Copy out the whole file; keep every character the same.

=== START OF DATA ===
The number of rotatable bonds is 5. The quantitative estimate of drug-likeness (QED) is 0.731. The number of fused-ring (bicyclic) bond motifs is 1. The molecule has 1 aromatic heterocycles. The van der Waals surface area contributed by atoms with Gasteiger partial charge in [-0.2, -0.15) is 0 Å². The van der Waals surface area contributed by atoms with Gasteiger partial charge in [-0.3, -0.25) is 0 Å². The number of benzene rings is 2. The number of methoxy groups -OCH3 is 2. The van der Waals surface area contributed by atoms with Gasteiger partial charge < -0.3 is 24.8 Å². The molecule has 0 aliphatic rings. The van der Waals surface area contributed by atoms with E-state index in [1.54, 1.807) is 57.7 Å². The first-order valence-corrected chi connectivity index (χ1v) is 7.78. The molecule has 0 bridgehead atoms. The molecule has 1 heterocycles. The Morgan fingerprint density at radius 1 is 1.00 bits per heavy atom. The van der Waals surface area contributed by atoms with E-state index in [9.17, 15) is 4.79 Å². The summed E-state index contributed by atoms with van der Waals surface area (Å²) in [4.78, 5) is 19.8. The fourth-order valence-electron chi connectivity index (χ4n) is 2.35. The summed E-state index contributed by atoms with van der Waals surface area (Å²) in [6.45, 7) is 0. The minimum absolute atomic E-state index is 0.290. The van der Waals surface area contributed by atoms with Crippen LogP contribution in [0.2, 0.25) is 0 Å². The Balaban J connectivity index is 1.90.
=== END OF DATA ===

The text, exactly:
The number of rotatable bonds is 5. The quantitative estimate of drug-likeness (QED) is 0.731. The number of fused-ring (bicyclic) bond motifs is 1. The molecule has 1 aromatic heterocycles. The van der Waals surface area contributed by atoms with Gasteiger partial charge in [-0.2, -0.15) is 0 Å². The van der Waals surface area contributed by atoms with Gasteiger partial charge in [-0.3, -0.25) is 0 Å². The number of benzene rings is 2. The number of methoxy groups -OCH3 is 2. The van der Waals surface area contributed by atoms with Gasteiger partial charge < -0.3 is 24.8 Å². The molecule has 0 aliphatic rings. The van der Waals surface area contributed by atoms with E-state index in [1.54, 1.807) is 57.7 Å². The first-order valence-corrected chi connectivity index (χ1v) is 7.78. The molecule has 0 bridgehead atoms. The molecule has 1 heterocycles. The Morgan fingerprint density at radius 1 is 1.00 bits per heavy atom. The van der Waals surface area contributed by atoms with E-state index in [9.17, 15) is 4.79 Å². The summed E-state index contributed by atoms with van der Waals surface area (Å²) in [4.78, 5) is 19.8. The fourth-order valence-electron chi connectivity index (χ4n) is 2.35. The summed E-state index contributed by atoms with van der Waals surface area (Å²) in [6.45, 7) is 0. The minimum absolute atomic E-state index is 0.290. The van der Waals surface area contributed by atoms with Crippen LogP contribution in [0.2, 0.25) is 0 Å². The Balaban J connectivity index is 1.90.